Why the GPL is fine for documentation (where desired)
Posted Mar 17, 2005 7:39 UTC (Thu) by rickmoen
In reply to: Why the GPL is wrong for documentation
Parent article: Linux Device Drivers, Third Edition now online
Joe Buck wrote:
You think there are no problems with applying the GPL to documentation? OK, here's one. You have a GPLed manual, printed out on paper. You give it to a friend. Is that legal?
Answer: no, unless you jump through some extra hoops. You need to either provide your friend with the source code for the book (LaTex source, DocBook, OpenOffice file, whatever), or you need to give your friend a written offer, good for three years, to provide the source later on whenever he demands it (though you can charge a fee to cover your expenses in doing this).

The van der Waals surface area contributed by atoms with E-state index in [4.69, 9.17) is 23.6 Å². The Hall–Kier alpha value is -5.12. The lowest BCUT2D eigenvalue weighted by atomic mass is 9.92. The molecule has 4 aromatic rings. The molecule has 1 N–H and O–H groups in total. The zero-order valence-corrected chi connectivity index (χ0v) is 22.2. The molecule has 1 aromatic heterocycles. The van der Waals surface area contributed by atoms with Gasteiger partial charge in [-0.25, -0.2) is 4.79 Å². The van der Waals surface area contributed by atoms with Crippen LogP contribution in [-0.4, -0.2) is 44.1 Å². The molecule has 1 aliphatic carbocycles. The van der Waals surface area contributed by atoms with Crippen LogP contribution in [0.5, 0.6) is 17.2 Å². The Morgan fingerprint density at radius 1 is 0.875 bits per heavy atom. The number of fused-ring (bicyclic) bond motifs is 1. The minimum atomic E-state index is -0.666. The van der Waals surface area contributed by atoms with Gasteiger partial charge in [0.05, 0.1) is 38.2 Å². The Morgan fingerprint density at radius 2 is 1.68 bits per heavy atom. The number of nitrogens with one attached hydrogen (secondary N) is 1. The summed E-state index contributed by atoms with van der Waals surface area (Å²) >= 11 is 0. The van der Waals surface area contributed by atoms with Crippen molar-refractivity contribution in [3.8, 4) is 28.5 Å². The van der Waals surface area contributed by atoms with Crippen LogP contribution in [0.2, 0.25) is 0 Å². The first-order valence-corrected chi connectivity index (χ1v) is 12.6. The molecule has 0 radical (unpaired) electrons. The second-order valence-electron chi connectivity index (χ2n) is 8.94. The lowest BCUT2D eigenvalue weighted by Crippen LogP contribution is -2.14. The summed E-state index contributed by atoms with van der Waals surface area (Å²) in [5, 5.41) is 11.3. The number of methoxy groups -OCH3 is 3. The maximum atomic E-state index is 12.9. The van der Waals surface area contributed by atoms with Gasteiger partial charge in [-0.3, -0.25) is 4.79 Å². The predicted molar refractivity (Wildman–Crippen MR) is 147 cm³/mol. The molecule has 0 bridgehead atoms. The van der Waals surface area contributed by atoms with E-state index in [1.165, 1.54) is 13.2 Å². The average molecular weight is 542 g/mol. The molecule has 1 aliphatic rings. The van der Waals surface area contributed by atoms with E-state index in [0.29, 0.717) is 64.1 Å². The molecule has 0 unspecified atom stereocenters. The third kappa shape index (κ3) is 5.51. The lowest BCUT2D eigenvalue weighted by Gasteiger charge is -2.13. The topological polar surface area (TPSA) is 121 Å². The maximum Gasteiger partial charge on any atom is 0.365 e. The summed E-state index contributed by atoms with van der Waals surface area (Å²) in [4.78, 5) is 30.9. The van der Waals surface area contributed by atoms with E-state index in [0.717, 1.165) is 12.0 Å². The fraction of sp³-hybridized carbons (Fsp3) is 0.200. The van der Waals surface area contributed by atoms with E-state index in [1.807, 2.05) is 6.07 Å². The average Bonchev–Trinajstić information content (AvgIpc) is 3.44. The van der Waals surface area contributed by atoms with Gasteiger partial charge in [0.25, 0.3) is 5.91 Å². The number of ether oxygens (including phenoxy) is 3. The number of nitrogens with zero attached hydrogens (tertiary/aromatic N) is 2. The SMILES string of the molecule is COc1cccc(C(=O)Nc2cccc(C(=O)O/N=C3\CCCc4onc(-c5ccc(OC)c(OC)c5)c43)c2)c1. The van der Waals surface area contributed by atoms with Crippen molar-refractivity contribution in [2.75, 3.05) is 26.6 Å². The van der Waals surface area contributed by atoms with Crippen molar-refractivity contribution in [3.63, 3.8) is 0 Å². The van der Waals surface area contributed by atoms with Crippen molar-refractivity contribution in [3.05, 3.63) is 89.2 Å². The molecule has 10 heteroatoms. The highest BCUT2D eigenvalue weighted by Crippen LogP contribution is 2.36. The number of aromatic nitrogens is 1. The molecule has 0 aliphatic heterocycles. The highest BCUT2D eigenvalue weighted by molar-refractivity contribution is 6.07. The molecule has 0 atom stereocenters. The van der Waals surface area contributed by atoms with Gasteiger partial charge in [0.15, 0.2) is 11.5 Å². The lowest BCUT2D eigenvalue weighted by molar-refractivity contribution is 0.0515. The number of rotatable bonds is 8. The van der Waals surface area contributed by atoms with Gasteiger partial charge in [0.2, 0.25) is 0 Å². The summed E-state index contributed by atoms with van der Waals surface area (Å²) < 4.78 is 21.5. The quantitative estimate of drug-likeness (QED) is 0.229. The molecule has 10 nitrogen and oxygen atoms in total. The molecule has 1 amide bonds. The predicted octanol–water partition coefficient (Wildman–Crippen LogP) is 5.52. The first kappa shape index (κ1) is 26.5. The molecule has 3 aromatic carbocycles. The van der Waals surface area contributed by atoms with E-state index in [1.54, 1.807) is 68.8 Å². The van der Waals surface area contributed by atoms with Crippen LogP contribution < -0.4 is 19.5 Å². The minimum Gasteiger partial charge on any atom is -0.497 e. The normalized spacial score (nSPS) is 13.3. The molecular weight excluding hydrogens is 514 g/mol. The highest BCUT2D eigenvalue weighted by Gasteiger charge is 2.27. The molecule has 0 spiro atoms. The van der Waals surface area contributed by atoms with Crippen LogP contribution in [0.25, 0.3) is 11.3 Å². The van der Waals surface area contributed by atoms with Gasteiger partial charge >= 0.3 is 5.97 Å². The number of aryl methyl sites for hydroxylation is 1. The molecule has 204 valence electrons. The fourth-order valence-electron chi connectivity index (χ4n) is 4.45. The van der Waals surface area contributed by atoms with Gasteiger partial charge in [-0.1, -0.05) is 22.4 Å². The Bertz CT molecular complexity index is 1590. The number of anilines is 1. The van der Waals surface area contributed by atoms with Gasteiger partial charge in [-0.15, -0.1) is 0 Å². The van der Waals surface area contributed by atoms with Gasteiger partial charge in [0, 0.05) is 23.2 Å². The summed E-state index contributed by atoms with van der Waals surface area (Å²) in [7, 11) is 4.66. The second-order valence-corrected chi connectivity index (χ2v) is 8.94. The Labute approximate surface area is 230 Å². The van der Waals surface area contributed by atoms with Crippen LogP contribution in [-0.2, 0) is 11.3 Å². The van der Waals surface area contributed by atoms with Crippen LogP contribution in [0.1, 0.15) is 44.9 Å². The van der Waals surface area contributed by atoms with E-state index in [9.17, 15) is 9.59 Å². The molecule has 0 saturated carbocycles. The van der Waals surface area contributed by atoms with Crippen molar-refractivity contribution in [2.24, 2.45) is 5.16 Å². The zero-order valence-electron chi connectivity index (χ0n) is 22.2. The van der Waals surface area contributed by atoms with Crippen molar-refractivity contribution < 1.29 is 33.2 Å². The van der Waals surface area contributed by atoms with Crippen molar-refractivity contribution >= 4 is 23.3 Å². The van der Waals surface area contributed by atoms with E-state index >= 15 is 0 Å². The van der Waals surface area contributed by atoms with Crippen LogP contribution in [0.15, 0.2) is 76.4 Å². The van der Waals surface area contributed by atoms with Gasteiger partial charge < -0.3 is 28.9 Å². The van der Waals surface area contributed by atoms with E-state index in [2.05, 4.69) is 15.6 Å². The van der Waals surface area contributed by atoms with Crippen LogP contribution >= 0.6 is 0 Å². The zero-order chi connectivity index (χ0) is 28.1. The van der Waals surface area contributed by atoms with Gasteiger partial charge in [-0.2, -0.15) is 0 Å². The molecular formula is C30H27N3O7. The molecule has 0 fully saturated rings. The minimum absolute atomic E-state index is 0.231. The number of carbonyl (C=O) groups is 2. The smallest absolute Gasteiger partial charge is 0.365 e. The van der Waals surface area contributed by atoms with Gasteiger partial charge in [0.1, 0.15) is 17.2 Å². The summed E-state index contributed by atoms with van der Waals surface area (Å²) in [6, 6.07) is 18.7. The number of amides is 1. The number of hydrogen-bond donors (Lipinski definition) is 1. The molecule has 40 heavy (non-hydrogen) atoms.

Actually, since you're a non-comercial redistributor, you simply pass along upstream's offer of access to the preferred format, persuant to GPLv2 clause 3c.
The obvious place to use GPL for documentation is for HTML docs, or online docs with builtin hyperlinks to SGML or XML source, etc. In that case the "Master copy is at [URL]" header serves as the aforementioned upstream written offer, regardless of how the thing gets subsequently redistributed.
And that's pretty much what Michael Stutz wrote, too.
to post comments)